Tech Tools That Made Our Life Easier

Top 5 Tech Tools That Made Our Life Easier at Work in 2021

The past year has been quite the year for all of us. If you’re like us, you’ve probably had to adapt to new ways of working from home and collaborating online, while trying to stay productive with everything going on around you.

Even if you’ve made it back to the office, chances are many of your teammates are still working remotely at least part of the time — a change that’s probably here to stay.

With so much more remote work and less in-person collaboration, finding the right business platforms for communicating, staying on top of projects, and performing other business functions is so important.

That’s why we wanted to write this article to let you know what five of our favorite technologies, some old and some new, have been from the past year. We hope you get the chance to try them out and that they help make your life at work easier too!

Five Apps and Tools That Made Us More Productive This Past Year

  1. Spike email

Have you ever wished that reading and responding to emails was more like chatting? Well, now it is — Spike email is the world’s first conversational email app that turns your inbox threads into chat-style conversations.

We loved how this collaborative email platform helps teams connect and communicate in a more natural way compared to responding to long email threads with lots of clutter and repetitive content in them.

Besides that, Spike email has a bunch of other features that we found super useful for facilitating team collaboration and boosting our productivity. 

For example, Spike allows for collaborative notes, tasks, and to-do lists, so you can use it for project management. We love the feature that allows you to chat in a sidebar right within a note, so you can collaborate in real time.

Besides that, Spike email has built-in video conferencing and voice notes, for when text-based chatting isn’t enough. 

This first-of-its-kind conversational email app really changed the way we did things at work this year, which is why it’s at the top of our list of the best business apps and tools of 2021.

  1. Trello

Trello is a Kanban-style project management platform that we tried out this year and found to be helpful for keeping track of certain tasks and to-dos. We think it’s especially useful for anyone who likes to organize information in a visual way.

The platform is very easy to use, and the free version lets you create multiple boards and customize them to suit your needs. Trello is a suitable solution for teams or individuals looking to get more organized, though it doesn’t have live chat or email integration, like Spike does.

One of the things that’s most satisfying about using Trello is checking items off your to-do lists and moving cards from column to column, i.e., from to-do, to doing, to done (this is the default setup for the columns).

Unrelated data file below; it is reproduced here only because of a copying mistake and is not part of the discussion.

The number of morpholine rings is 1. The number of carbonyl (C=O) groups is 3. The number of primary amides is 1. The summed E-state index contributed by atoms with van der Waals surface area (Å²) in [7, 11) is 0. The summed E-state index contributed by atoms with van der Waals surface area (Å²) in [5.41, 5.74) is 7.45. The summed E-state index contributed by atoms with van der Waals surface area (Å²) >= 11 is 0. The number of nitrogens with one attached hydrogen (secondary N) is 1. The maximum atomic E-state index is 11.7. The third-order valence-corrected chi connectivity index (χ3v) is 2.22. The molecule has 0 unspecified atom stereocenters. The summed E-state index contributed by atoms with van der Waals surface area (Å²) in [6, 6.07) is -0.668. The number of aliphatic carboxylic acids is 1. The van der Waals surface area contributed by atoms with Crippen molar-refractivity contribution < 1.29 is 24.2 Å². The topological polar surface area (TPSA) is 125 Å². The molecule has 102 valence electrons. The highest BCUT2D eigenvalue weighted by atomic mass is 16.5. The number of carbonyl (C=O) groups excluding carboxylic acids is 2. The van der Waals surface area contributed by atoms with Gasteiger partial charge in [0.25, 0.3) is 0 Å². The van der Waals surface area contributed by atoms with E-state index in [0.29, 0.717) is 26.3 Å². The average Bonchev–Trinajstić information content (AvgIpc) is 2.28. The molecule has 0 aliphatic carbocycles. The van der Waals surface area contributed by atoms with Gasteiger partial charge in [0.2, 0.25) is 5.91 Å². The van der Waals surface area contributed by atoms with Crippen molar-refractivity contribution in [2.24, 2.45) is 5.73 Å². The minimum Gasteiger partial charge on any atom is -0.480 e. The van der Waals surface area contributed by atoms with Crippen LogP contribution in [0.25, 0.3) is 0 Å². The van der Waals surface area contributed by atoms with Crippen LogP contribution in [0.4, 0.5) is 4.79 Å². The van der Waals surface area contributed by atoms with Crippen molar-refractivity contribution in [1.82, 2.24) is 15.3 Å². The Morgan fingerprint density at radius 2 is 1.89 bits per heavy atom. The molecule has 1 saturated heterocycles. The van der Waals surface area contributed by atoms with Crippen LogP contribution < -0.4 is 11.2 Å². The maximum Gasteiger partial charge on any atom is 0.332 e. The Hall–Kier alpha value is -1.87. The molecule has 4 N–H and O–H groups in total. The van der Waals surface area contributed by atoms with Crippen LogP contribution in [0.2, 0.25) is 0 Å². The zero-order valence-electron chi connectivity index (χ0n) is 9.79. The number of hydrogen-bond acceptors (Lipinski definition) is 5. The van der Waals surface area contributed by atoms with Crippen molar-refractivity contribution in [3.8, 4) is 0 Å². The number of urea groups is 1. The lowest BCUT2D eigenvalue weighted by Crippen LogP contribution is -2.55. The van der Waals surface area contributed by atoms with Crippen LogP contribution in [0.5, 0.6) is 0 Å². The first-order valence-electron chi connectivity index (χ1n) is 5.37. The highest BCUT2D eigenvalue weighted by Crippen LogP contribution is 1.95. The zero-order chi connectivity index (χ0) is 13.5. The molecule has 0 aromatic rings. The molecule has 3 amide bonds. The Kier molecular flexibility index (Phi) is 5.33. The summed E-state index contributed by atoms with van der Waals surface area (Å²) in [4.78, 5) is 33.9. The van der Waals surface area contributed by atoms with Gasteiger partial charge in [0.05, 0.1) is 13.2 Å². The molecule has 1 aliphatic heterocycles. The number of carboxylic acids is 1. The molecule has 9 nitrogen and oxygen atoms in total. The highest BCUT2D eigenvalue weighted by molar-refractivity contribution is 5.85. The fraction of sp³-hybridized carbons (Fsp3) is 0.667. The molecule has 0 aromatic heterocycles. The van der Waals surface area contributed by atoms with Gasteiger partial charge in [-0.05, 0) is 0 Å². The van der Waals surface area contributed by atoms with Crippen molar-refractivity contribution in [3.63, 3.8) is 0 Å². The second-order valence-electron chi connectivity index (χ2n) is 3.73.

1. PayPal

For people who work remotely, especially for non-local companies or clients, we think PayPal is the best way to get paid and send invoices

Anyone can set up a PayPal account and get paid from almost anywhere in the world (it’s available in more than 200 countries and regions), so it’s a very universal payment solution.

The built-in invoicing feature makes it easy to send itemized invoices to clients that they can pay with the click of their mouse, and you automatically have records of all your transactions online for accounting purposes.

Also read: Trending Gadgets of The Year

  1. Google Drive

When it comes to collaborating on more traditional documents and spreadsheets, we really like to use Google Drive. It’s free to sign up and you get 15GB of storage for free, plus access to Gmail, Google Docs, Google Sheets, and all of Google’s other business tools.

People who are used to using Microsoft Word and Excel will find the transition to using Google Docs and Sheets very smooth. 

However, you also get the benefit of incredibly easy team collaboration — you can invite users to collaborate on files with certain permissions, or update general file permissions (so anyone with access can view, comment, or edit) and share a link with whoever you want to give access to.

  1. Dropbox

For pure file storage and sharing, we still think Dropbox is the best out there. The file sharing platform has been around since 2007 and is still going strong, and with good reason.

It’s a close call between Dropbox and Google Drive for file sharing, but Dropbox is just a bit faster and easier to use, especially if you want to store a lot of media including images and videos.

However, if you want to get the best of both Google Drive and Dropbox, you can integrate Dropbox with Google Drive, which allows you to save and store things like Google Docs and Sheets right to Dropbox.

That being said, the free version of Dropbox only gives you 2GB of free file storage, so if you need more than that, you’ll have to upgrade to a paid plan.

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